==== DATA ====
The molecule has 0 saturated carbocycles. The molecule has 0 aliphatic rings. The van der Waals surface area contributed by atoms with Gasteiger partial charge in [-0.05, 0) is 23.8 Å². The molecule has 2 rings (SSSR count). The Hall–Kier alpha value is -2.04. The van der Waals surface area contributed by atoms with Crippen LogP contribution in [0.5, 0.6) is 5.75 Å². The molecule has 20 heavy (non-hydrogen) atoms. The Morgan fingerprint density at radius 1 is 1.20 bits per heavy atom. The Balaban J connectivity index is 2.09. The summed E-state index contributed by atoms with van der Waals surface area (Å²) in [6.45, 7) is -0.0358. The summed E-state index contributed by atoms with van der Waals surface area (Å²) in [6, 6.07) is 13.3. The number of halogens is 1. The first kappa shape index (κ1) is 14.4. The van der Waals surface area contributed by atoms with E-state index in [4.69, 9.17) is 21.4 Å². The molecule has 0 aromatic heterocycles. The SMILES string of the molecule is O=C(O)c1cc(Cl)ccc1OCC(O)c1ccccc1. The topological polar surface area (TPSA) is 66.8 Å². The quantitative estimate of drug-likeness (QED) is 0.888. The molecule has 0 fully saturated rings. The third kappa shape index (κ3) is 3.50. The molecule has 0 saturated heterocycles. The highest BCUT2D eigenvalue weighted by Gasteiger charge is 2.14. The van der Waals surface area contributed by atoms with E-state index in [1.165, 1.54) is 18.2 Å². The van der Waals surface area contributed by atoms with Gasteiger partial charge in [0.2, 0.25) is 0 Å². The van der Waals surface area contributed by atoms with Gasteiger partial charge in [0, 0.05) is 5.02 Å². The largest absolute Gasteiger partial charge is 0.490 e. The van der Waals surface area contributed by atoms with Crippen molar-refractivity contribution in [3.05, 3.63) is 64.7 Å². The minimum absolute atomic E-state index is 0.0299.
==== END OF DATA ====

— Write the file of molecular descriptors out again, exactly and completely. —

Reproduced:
The molecule has 0 saturated carbocycles. The molecule has 0 aliphatic rings. The van der Waals surface area contributed by atoms with Gasteiger partial charge in [-0.05, 0) is 23.8 Å². The molecule has 2 rings (SSSR count). The Hall–Kier alpha value is -2.04. The van der Waals surface area contributed by atoms with Crippen LogP contribution in [0.5, 0.6) is 5.75 Å². The molecule has 20 heavy (non-hydrogen) atoms. The Morgan fingerprint density at radius 1 is 1.20 bits per heavy atom. The Balaban J connectivity index is 2.09. The summed E-state index contributed by atoms with van der Waals surface area (Å²) in [6.45, 7) is -0.0358. The summed E-state index contributed by atoms with van der Waals surface area (Å²) in [6, 6.07) is 13.3. The number of halogens is 1. The first kappa shape index (κ1) is 14.4. The van der Waals surface area contributed by atoms with E-state index in [4.69, 9.17) is 21.4 Å². The molecule has 0 aromatic heterocycles. The SMILES string of the molecule is O=C(O)c1cc(Cl)ccc1OCC(O)c1ccccc1. The topological polar surface area (TPSA) is 66.8 Å². The quantitative estimate of drug-likeness (QED) is 0.888. The molecule has 0 fully saturated rings. The third kappa shape index (κ3) is 3.50. The molecule has 0 saturated heterocycles. The highest BCUT2D eigenvalue weighted by Gasteiger charge is 2.14. The van der Waals surface area contributed by atoms with E-state index in [1.165, 1.54) is 18.2 Å². The van der Waals surface area contributed by atoms with Gasteiger partial charge in [0.2, 0.25) is 0 Å². The van der Waals surface area contributed by atoms with Gasteiger partial charge in [0, 0.05) is 5.02 Å². The largest absolute Gasteiger partial charge is 0.490 e. The van der Waals surface area contributed by atoms with Crippen molar-refractivity contribution in [3.05, 3.63) is 64.7 Å². The minimum absolute atomic E-state index is 0.0299.